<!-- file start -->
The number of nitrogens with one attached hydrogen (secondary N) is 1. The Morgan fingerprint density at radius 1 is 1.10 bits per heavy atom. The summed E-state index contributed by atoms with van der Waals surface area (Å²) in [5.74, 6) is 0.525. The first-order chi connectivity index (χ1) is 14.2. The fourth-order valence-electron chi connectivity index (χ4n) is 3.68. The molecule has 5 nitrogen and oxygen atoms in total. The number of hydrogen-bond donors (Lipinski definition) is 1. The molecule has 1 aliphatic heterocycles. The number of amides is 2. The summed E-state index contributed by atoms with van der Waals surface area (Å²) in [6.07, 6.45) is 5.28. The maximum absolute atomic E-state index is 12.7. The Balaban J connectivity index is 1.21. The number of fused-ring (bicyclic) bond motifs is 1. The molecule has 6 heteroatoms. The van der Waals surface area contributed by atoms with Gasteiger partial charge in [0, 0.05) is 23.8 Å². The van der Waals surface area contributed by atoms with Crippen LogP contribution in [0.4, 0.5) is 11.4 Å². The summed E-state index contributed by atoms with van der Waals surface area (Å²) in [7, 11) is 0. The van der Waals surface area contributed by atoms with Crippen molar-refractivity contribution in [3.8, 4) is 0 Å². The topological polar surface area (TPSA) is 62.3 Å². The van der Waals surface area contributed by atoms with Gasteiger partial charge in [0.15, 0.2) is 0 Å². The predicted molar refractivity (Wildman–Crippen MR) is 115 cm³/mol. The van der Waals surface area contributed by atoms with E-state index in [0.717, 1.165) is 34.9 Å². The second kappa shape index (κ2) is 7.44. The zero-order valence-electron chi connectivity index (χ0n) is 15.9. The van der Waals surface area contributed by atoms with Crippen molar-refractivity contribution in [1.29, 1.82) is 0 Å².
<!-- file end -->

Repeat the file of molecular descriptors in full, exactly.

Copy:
The number of nitrogens with one attached hydrogen (secondary N) is 1. The Morgan fingerprint density at radius 1 is 1.10 bits per heavy atom. The summed E-state index contributed by atoms with van der Waals surface area (Å²) in [5.74, 6) is 0.525. The first-order chi connectivity index (χ1) is 14.2. The fourth-order valence-electron chi connectivity index (χ4n) is 3.68. The molecule has 5 nitrogen and oxygen atoms in total. The number of hydrogen-bond donors (Lipinski definition) is 1. The molecule has 1 aliphatic heterocycles. The number of amides is 2. The summed E-state index contributed by atoms with van der Waals surface area (Å²) in [6.07, 6.45) is 5.28. The maximum absolute atomic E-state index is 12.7. The Balaban J connectivity index is 1.21. The number of fused-ring (bicyclic) bond motifs is 1. The molecule has 6 heteroatoms. The van der Waals surface area contributed by atoms with Gasteiger partial charge in [0, 0.05) is 23.8 Å². The van der Waals surface area contributed by atoms with Crippen LogP contribution in [0.4, 0.5) is 11.4 Å². The summed E-state index contributed by atoms with van der Waals surface area (Å²) in [7, 11) is 0. The van der Waals surface area contributed by atoms with Crippen molar-refractivity contribution in [3.8, 4) is 0 Å². The topological polar surface area (TPSA) is 62.3 Å². The van der Waals surface area contributed by atoms with Gasteiger partial charge in [0.15, 0.2) is 0 Å². The predicted molar refractivity (Wildman–Crippen MR) is 115 cm³/mol. The van der Waals surface area contributed by atoms with E-state index in [0.717, 1.165) is 34.9 Å². The second kappa shape index (κ2) is 7.44. The zero-order valence-electron chi connectivity index (χ0n) is 15.9. The van der Waals surface area contributed by atoms with Crippen molar-refractivity contribution in [1.29, 1.82) is 0 Å².